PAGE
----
Estrogen is Crucial to Fitness – Why?

Estrogen is an important hormone in both sexes and is needed to boost bone mineral density and avoid osteoporosis.  Our bones provide stability and our muscles grip those bones in place, firming everything up.

But there’s far more to the estrogen story.

Voluntary activity itself is stimulated by the presence of estrogen! The flip-side being that low levels can be attributed to reduced motivation, so yes it’s important to fitness. “Estrogen balance is essential for achieving and maintaining fat loss,” says Natasha Turner, ND, author of The Supercharged Hormone Diet. “An imbalance will definitely impact your ability to build and retain lean and metabolically active muscle tissue, as well as your ability to burn fat,”.

So we know  our androstenedione, DHEA, testosterone and estrogens are essential to fitness. Occasional however, there’s a fifth player involved here, and its impact isn’t so welcome, read on..

Over-exercising can disrupt hormones – How?

Testosterone and exercise

Training alone in the dark may be excessive.

Over-exercising (sometimes attributed, but not limited to endurance training) can actually reduce testosterone levels, and lead to physical stress. This can trigger production of the ‘stress hormone’ cortisol, which is made in the adrenal gland. This has a negative effect on energy levels, and the metabolism of fats and sugars.

Heightened stress can also make falling asleep difficult, and lead to disrupted sleep/wake patterns. This usually results in daytime tiredness, reduces the ability for muscles to repair, and over time will lead to sub-optimal training.

So, what can we do?

An important question especially for the middle to older age groups. Fortunately for us, extensive research over decades has resulted in some fairly simple advice, if not a little dull. Looking after our mental health, and keeping fit is the best and only thing we can do to help our hormones. Training hard and smart is advised.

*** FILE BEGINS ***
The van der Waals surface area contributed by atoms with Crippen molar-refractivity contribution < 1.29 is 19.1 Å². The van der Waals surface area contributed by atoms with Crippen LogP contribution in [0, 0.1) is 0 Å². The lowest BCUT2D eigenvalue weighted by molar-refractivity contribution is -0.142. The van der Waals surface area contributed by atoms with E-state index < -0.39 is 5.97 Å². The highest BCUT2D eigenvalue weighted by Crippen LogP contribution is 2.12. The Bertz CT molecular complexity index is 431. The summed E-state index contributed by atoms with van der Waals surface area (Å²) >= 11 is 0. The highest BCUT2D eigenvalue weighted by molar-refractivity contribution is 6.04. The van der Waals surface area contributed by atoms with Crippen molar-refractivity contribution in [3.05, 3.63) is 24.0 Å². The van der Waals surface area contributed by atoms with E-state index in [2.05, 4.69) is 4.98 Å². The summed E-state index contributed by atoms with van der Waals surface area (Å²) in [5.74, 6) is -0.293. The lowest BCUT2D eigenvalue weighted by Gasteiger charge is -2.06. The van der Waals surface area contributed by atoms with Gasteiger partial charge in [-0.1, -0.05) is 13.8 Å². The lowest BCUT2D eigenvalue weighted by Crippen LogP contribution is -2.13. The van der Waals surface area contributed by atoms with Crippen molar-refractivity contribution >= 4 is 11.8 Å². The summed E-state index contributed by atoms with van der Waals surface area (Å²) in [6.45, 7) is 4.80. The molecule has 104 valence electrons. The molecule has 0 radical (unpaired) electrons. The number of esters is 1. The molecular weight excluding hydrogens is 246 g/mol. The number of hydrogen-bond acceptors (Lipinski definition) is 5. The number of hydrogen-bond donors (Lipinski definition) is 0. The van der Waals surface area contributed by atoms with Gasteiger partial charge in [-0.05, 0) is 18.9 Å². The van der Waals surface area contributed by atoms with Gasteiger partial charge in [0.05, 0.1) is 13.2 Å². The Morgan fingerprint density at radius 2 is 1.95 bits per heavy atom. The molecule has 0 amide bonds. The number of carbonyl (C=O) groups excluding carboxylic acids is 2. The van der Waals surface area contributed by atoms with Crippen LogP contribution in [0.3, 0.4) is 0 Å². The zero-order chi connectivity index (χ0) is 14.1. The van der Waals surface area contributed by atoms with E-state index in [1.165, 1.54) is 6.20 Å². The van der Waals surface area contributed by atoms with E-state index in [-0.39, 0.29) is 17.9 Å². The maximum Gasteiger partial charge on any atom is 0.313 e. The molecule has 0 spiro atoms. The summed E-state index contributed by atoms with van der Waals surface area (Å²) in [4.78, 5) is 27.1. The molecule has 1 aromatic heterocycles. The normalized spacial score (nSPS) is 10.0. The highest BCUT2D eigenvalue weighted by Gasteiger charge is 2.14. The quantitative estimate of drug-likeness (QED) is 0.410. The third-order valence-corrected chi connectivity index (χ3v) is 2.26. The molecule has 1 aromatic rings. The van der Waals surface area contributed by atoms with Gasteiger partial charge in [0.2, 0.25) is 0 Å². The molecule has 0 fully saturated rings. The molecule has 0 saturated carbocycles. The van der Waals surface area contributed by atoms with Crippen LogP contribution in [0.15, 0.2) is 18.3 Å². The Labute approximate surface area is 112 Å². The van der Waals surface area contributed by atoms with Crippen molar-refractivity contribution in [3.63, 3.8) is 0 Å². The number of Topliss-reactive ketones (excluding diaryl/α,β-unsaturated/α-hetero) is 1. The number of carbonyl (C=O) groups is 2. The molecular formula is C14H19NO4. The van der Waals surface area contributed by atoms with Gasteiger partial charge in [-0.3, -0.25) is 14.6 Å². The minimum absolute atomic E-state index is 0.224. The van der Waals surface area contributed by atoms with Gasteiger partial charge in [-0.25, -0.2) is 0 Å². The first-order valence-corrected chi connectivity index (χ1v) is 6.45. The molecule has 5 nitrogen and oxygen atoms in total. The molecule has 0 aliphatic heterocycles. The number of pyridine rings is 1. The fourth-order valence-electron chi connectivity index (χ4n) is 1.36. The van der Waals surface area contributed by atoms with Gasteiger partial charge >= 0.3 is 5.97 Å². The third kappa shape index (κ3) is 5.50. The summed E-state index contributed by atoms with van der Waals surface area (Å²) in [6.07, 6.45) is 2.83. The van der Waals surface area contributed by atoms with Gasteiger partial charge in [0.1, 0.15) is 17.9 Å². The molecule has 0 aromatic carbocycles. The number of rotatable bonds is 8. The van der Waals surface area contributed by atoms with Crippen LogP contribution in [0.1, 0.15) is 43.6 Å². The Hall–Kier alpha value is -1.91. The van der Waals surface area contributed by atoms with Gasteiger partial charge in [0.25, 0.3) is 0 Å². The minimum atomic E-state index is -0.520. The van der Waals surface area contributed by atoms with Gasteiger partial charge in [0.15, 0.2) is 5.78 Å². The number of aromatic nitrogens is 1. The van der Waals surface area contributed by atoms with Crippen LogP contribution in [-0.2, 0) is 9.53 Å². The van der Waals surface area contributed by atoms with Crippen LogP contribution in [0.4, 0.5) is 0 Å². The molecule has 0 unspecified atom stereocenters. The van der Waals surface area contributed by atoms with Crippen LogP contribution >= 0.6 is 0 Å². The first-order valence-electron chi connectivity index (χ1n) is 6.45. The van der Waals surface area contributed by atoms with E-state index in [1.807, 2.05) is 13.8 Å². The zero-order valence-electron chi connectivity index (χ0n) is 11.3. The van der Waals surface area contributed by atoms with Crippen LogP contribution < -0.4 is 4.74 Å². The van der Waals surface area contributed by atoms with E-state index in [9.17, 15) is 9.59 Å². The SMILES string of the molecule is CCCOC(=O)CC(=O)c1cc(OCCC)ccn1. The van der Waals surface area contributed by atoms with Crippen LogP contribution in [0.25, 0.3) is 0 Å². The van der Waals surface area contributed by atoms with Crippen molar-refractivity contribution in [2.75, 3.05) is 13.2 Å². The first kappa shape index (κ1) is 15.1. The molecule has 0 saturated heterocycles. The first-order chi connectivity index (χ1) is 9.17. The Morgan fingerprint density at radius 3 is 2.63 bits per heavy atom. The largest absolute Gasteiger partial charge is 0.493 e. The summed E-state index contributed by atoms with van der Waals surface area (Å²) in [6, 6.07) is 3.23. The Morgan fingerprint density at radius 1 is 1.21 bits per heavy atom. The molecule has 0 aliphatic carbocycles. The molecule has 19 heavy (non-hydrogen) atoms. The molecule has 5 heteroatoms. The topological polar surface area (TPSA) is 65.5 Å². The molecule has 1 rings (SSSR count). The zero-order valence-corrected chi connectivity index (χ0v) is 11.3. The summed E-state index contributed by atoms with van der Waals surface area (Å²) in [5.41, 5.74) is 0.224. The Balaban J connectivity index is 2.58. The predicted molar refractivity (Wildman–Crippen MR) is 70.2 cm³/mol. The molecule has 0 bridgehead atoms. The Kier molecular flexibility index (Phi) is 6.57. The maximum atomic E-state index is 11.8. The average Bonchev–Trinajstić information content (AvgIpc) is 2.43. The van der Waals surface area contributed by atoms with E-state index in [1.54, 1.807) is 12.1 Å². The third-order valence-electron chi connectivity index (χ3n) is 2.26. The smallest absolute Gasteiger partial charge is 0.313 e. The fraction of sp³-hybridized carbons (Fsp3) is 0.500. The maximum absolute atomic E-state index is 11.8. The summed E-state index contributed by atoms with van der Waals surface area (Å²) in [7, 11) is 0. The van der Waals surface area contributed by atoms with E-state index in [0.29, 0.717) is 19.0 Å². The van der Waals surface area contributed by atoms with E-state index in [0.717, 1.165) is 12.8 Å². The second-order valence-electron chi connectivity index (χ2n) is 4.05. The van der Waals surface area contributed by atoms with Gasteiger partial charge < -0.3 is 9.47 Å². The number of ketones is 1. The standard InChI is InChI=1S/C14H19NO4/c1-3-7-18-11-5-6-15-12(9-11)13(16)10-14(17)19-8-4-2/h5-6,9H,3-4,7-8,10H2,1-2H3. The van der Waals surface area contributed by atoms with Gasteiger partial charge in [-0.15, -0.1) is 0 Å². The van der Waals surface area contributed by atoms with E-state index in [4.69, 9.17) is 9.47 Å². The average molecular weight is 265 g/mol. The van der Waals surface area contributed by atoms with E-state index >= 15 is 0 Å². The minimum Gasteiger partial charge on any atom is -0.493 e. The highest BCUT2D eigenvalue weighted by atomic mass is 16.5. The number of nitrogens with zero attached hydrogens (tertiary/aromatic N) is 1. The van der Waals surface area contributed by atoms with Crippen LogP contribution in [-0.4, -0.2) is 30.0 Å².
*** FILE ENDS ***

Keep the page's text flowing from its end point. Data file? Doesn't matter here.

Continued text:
Eating the right food (most of the time), sleeping normal hours and minimizing exposure to stress is normally all that’s required. As long as we adhere to our exercise plan, and follow these simple rules as close we can, we are doing right by our hormones. Provided we are otherwise healthy, optimal hormone balance results in better muscle development, increased bone strength, improved fat suppression  and more stamina.

Checking hormone health is also an option:

And it isn’t as hard to do as most people think. If you’re curious or maybe even concerned about hormone levels you can always test them. Due to its unique advantages, saliva is perfectly suited for the purpose. Testing is non invasive and can be performed at home. Traceable Pre Paid express postage is used to send your sample to the laboratory here in Australia. Testing time is good considering the rigorous steps involved. Results emailed by secure .PDF which can be shared with your doctor. NATA accredited laboratory used at all times.

For more factual, informative reading check out the TestoChecker Journal

Sources:

Cano Sokoloff N, Misra M and Ackerman KE (2016) Exercise, Training, and the Hypothalamic-Pituitary-Gonadal Axis in Men and Women. Front Horm Res. 47:27-43.

Sato K and Iemitsu M  (2018) Chapter Seven – The Role of Dehydroepiandrosterone (DHEA) in Skeletal Muscle. In: Litwack G (ed.), Vitamins and Hormones, vol 108. Academic Press.

Mohamad N-V, Soelaiman I-N and Chin K-Y (2016) A concise review of testosterone and bone health. Clinical interventions in aging. 11:1317-1324.

Brownlee KK, Moore AW and Hackney AC (2005) Relationship between circulating cortisol and testosterone: influence of physical exercise. Journal of sports science & medicine. 4(1):76-83.

Hooper DR, Kraemer WJ, Saenz C, et al. (2017) The presence of symptoms of testosterone deficiency in the exercise-hypogonadal male condition and the role of nutrition. Eur J Appl Physiol. 117(7):1349-1357.